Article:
“Other states have moved much faster to acknowledge that.

“In Queensland and Victoria and the ACT, the default position in the rental law is that you can keep a pet unless the rental court has a specific case saying you can’t for whatever reason.”

A red dog harness hangs from a cage.
The Dog Home offers temporary support for people who need time to find a pet-friendly rental.(ABC News: Maren Preuss )

The worsening rental crisis has reignited calls to allow pets, with charities such as the RSPCA and Dogs Home of Tasmania seeing an increase in the number of pets being given up.

“About 15 percent of the dogs that are turned over to us are solely because their owner has been unable to find a rental property,” Dogs Home of Tasmania chief executive Michael Sertori said.

“Fortunately, we are here to find a forever home for that dog, but it remains unfair and ridiculous in these modern times.”

Government willing to consider reform

Despite repeated calls over the years for reform of the law, the government has said it supports the current provisions of the Residential Tenancy Act, which requires landlord approval to keep pets in rental properties.

Consumer Affairs Minister Elise Archer said on Sunday that she was now ready to review the laws “immediately”.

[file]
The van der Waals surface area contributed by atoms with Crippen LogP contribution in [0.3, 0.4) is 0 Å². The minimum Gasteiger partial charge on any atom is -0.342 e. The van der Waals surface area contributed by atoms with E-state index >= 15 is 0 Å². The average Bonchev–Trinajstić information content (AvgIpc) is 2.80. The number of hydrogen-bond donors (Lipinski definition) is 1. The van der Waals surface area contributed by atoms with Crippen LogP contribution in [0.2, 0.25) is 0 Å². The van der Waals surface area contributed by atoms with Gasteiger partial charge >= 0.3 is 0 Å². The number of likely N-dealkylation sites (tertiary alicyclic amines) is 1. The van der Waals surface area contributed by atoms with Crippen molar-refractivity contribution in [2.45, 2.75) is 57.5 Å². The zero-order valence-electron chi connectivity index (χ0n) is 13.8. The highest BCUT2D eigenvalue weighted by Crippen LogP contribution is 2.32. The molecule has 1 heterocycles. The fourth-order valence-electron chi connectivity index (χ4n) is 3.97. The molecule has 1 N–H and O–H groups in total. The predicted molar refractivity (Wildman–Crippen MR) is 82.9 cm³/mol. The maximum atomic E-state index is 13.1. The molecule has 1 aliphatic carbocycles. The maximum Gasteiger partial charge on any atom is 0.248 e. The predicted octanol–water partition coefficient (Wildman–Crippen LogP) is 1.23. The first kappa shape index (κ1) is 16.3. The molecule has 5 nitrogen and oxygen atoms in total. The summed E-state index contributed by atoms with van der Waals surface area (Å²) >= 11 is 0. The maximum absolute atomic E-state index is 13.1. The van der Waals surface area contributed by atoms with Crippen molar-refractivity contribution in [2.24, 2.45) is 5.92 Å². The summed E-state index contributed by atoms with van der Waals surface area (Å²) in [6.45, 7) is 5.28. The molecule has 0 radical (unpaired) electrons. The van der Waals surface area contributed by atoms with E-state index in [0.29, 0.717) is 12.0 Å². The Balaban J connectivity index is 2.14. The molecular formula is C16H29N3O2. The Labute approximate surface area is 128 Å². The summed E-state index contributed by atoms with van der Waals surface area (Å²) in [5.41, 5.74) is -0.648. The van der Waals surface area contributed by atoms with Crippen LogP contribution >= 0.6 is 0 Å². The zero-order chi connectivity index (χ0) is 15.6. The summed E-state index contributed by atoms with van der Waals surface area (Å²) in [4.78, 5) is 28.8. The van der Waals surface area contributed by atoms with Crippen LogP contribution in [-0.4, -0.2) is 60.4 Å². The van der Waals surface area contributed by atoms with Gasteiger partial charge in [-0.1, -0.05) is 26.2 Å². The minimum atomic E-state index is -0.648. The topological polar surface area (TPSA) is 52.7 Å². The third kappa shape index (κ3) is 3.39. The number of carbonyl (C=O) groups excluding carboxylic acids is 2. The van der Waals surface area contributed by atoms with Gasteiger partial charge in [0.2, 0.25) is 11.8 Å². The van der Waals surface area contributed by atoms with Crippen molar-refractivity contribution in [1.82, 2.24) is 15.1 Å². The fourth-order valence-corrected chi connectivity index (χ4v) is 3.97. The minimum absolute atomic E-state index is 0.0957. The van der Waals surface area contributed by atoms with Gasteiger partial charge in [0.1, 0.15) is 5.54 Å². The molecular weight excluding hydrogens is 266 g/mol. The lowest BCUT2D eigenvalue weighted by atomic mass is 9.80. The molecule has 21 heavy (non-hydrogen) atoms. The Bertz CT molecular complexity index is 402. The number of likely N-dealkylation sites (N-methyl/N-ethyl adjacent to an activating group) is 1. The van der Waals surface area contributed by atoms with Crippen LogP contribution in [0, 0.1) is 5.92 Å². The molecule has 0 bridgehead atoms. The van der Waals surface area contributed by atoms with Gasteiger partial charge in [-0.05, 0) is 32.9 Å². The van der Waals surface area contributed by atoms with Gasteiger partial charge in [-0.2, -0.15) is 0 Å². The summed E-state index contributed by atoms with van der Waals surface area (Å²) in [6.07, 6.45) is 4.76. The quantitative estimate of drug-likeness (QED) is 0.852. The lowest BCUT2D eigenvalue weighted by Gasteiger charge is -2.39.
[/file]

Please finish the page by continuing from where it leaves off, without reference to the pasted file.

Tasmanian Attorney General Elise Archer
Elise Archer says she is willing to review the laws “immediately”.(ABC News: Scott Ross)

“It’s about balance most of the time, but I’m very open to seeing this because I know how important it is for people to have their pets because they are great companions and in fact sometimes someone’s best friend,” she said. . she said she.

“Most owners are very reasonable, I’m very willing to look into this and look at the pet bonus issue as well.”

Ms Archer said the pet bonds would potentially give owners more confidence regarding the pets on their properties.

Michael Sertori said he applauded the minister’s response, saying “up to this point there had only been silence.”

“It’s wonderful that the Tasmanian government can finally take the lead on this issue, but they need to act quickly because the situation is not getting better, it’s only getting worse,” he said.

Temporary shelter an option

A personal dog in a cage at a dog home
The government says it is open to the idea of ​​pet bonds to give owners the confidence to allow animals. (ABC News: Maren Preuss )

In the meantime, there are a number of charities providing support for anyone experiencing the stress of renting with their pet in Tasmania or struggling to pay vet and food bills due to cost of living pressures.

RSPCA Tasmania and Dogs Home of Tasmania can provide temporary animal housing if the pet owner needs more time to find a suitable home.

“We have worked with a number of people where we cared for the animal until they settled down and then returned their pet to them,” Ms. Davis said.

Dogs Home behavior trainer Michelle Jones urged people to seek help.

“Contact your local charities and organizations,” he said.

“There are many of us who want to help you and help your dog stay in your home.”